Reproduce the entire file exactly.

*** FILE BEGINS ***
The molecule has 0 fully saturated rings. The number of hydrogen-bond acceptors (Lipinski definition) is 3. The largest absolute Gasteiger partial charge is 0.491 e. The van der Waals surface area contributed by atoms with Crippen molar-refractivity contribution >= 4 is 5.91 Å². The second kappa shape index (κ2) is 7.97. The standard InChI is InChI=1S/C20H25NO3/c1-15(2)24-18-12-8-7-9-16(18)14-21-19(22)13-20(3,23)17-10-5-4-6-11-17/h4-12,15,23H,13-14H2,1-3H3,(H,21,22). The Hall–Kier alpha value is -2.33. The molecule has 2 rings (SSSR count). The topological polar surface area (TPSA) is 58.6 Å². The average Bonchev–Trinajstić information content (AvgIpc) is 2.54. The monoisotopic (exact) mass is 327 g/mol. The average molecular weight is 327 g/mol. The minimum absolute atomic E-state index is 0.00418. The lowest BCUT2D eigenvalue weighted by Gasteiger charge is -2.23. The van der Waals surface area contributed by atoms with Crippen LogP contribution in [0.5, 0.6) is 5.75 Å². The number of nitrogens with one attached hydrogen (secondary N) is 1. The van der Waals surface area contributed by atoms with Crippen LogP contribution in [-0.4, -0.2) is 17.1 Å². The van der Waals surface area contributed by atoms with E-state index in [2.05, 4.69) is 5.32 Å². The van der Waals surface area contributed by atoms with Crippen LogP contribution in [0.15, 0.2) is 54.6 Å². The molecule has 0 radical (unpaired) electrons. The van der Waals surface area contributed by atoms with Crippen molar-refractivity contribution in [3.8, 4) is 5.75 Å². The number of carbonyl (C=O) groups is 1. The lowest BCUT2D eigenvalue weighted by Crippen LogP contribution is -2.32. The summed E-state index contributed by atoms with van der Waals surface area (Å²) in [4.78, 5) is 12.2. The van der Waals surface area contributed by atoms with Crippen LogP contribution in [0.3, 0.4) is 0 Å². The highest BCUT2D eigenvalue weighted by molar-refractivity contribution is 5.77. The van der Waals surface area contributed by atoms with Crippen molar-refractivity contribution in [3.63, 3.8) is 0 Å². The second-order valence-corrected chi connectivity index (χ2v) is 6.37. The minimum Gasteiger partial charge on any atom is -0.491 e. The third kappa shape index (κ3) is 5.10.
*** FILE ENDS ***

The molecule has 0 fully saturated rings. The number of hydrogen-bond acceptors (Lipinski definition) is 3. The largest absolute Gasteiger partial charge is 0.491 e. The van der Waals surface area contributed by atoms with Crippen molar-refractivity contribution >= 4 is 5.91 Å². The second kappa shape index (κ2) is 7.97. The standard InChI is InChI=1S/C20H25NO3/c1-15(2)24-18-12-8-7-9-16(18)14-21-19(22)13-20(3,23)17-10-5-4-6-11-17/h4-12,15,23H,13-14H2,1-3H3,(H,21,22). The Hall–Kier alpha value is -2.33. The molecule has 2 rings (SSSR count). The topological polar surface area (TPSA) is 58.6 Å². The average Bonchev–Trinajstić information content (AvgIpc) is 2.54. The monoisotopic (exact) mass is 327 g/mol. The average molecular weight is 327 g/mol. The minimum absolute atomic E-state index is 0.00418. The lowest BCUT2D eigenvalue weighted by Gasteiger charge is -2.23. The van der Waals surface area contributed by atoms with Crippen LogP contribution in [0.5, 0.6) is 5.75 Å². The number of nitrogens with one attached hydrogen (secondary N) is 1. The van der Waals surface area contributed by atoms with Crippen LogP contribution in [-0.4, -0.2) is 17.1 Å². The van der Waals surface area contributed by atoms with E-state index in [2.05, 4.69) is 5.32 Å². The van der Waals surface area contributed by atoms with Crippen LogP contribution in [0.15, 0.2) is 54.6 Å². The molecule has 0 radical (unpaired) electrons. The van der Waals surface area contributed by atoms with Crippen molar-refractivity contribution in [3.8, 4) is 5.75 Å². The number of carbonyl (C=O) groups is 1. The lowest BCUT2D eigenvalue weighted by Crippen LogP contribution is -2.32. The summed E-state index contributed by atoms with van der Waals surface area (Å²) in [4.78, 5) is 12.2. The van der Waals surface area contributed by atoms with Crippen LogP contribution in [0.3, 0.4) is 0 Å². The highest BCUT2D eigenvalue weighted by molar-refractivity contribution is 5.77. The van der Waals surface area contributed by atoms with Crippen molar-refractivity contribution in [3.63, 3.8) is 0 Å². The second-order valence-corrected chi connectivity index (χ2v) is 6.37. The minimum Gasteiger partial charge on any atom is -0.491 e. The third kappa shape index (κ3) is 5.10.